Portland might be located 80 miles by road (and well more than that by river) from the ocean. But, true to its name, it’s very much a maritime town. Oregon Maritime Museum, which protects the United States’ last operating steam-powered sternwheeler tugboat, is a great introduction to the city’s illustrious seafaring history. Permanently docked off Waterfront Park at SW Naito Boulevard and Pine Street, this is quite literally the only place to see a once-ubiquitous class of 19th century ship in action. Bring the kids.
Free Urban Parks and Outdoor Areas
Portland’s green ethos extends beyond its progressive politics and sustainable infrastructure. It’s also literally green. According to Travel Portland, nearly 30% of the city is covered by tree canopy.
It’s no surprise, then, that Portland has one of the best urban park systems in the country. Here’s a look at the highlights. Unless otherwise noted, all Portland parks are free to enter and explore, though certain attractions within parks may charge fees. Observe posted hours and use caution at night.
16. Washington Park
- Hours: Daily, 5am to 10pm
Washington Park is a 159-acre space in the West Hills. Adjacent to some of the city’s fanciest neighborhoods, this impeccable green space carries a grandeur befitting its surroundings. Must-see highlights include the grotesque gargoyles in the Chiming Fountain and the 34-foot Lewis and Clark Memorial Column, a tall granite shaft visible from the main entrance.
Washington Park is close to other popular West Hills attractions, including Hoyt Arboretum, Portland Children’s Museum, and the Oregon Zoo. If you plan to hit some or all of these, use the free Washington Park circulator shuttle, which doubles as a scenic chauffeur through the area’s hilly, winding, heavily forested roadscape.
17. International Rose Test Garden
- Hours: Daily, 7:30am to 9:30pm; Daily free tours at 1pm, Memorial Day through Labor Day only
Portland isn’t called “Rose City” for nothing. The Willamette Valley’s climate is ideal for cultivating thorny beauties, and the International Rose Test Garden is its undisputed rose capital. If you have even a passing interest in horticulture, make your way up into the West Hills (the garden is near Washington Park) for a look at the more than 8,000 roses on display here. Blooms tend to be active from May through September. I visited in early June and found the place awash in a five-alarm color fire. And, even if the bushes aren’t in season, the downtown views aren’t too bad.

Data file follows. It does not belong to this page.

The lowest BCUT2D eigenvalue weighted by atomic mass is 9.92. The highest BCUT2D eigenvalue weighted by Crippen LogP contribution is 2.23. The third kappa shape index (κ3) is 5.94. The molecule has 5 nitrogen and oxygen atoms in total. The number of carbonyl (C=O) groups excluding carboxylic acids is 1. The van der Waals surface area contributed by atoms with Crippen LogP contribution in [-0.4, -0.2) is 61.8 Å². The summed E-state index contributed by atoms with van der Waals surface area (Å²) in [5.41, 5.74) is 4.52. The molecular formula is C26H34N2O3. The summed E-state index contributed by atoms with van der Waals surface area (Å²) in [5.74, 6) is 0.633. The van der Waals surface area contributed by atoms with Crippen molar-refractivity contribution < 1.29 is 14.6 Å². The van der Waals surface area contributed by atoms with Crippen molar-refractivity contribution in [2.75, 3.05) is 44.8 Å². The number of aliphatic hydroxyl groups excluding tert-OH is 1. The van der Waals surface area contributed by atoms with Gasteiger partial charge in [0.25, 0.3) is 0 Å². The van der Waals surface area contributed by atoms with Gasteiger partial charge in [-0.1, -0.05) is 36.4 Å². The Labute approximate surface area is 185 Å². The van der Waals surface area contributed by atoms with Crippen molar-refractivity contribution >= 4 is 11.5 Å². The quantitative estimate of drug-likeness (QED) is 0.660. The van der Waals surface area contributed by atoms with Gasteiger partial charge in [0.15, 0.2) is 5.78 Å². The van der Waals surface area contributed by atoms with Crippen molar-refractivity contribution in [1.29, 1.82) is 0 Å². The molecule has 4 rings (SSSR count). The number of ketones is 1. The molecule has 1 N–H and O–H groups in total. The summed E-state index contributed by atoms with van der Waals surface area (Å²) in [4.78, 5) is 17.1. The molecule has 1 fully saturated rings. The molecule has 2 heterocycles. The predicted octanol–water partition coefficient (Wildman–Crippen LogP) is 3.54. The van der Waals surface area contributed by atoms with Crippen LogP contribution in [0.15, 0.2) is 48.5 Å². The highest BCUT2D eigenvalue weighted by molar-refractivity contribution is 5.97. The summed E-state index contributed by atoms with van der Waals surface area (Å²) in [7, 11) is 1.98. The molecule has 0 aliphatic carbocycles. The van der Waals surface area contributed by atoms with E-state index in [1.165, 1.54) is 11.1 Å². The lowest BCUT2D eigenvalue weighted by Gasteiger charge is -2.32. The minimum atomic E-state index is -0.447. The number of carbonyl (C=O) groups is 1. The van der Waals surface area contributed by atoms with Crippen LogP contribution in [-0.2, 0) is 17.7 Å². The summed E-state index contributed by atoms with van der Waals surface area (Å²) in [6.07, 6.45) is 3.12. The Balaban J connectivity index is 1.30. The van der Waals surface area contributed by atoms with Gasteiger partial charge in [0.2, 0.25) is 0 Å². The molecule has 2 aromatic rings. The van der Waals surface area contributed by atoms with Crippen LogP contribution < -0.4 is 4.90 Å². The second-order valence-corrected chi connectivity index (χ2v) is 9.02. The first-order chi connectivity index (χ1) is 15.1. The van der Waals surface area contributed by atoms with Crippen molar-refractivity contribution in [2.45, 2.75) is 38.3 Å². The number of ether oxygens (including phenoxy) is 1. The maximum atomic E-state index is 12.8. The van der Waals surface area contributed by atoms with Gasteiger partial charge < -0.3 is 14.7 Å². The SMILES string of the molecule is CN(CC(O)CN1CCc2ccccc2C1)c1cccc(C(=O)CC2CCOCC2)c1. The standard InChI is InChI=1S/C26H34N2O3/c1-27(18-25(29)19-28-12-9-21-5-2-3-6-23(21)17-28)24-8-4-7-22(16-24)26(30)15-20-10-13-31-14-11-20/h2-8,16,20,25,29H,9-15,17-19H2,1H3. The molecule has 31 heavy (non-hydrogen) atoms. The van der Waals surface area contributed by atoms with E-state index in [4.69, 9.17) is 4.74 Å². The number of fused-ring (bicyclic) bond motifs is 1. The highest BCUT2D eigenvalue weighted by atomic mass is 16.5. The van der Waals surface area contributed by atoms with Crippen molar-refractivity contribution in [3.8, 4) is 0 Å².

18. Forest Park
- Hours: Daily, 5am to 10pm
Covering more than 5,000 acres and spanning eight miles along the crest of the West Hills in Northwest Portland, Forest Park is the largest wooded urban park in the United States. It contains 70 miles of paths, including part of the 30-mile Wildwood Trail, and boasts easy connections to Washington Park and other nearby green spaces. According to the city of Portland, more than 112 bird and 62 mammal species make their homes here.
19. Westmoreland City Park
- Hours: Daily, 5am to 12am
First a farm, then a golf course, and finally an open, well-kept park, Westmoreland City Park is a busy 42-acre spread in Southeast Portland. With basketball and tennis courts, football and soccer fields, softball and baseball diamonds, and a picnic area, it’s a great place to bring kids to blow off some steam (or enjoy a quiet meal outside).
20. Marquam Nature Park
- Hours: Daily, 5am to 12am
Marquam Nature Park is a wooded, 178-acre preserve in Southwest Portland. It’s known for its quiet nature trails and relative lack of improvements – it’s easy to forget you’re in the middle of a major metropolitan area here. Marquam’s trail system hooks up with Wildwood Trail, which continues into Washington and Forest Parks, so this is a good starting point for a longer urban hike.
21. Oaks Bottom Wildlife Refuge
- Hours: 5am to 12am
Located southwest of downtown Portland, adjacent to the quiet Sellwood-Moreland neighborhood, Oaks Bottom Wildlife Refuge is a low-lying wetland that once served as a sanitation landfill. The city acquired the property in the 1960s to protect against the development of an industrial park, which local residents staunchly opposed.
Today, it’s one of the last remaining wetland areas within Portland’s city limits. If you like bird-watching, Oaks Bottom should be high on your Portland to-do list.
22. Mt. Tabor City Park
- Hours: Daily, 5am to 12am
Fun fact about Portland: It sits atop an extinct volcanic formation known as the Boring Lava Field. Back when the Boring was active, it spat up dozens of little cinder cones, some of which remain visible around metropolitan Portland today. Mt. Tabor, rising some 636 feet above sea level, is the largest cinder cone within Portland’s city limits – the West Hills are higher, but they’re geologically distinct. Come in the evening, when the sinking sun silhouettes downtown Portland against the hills and sets Mt. Hood’s snow-cap aflame.
23. Rocky Butte Natural Area
- Hours: Not listed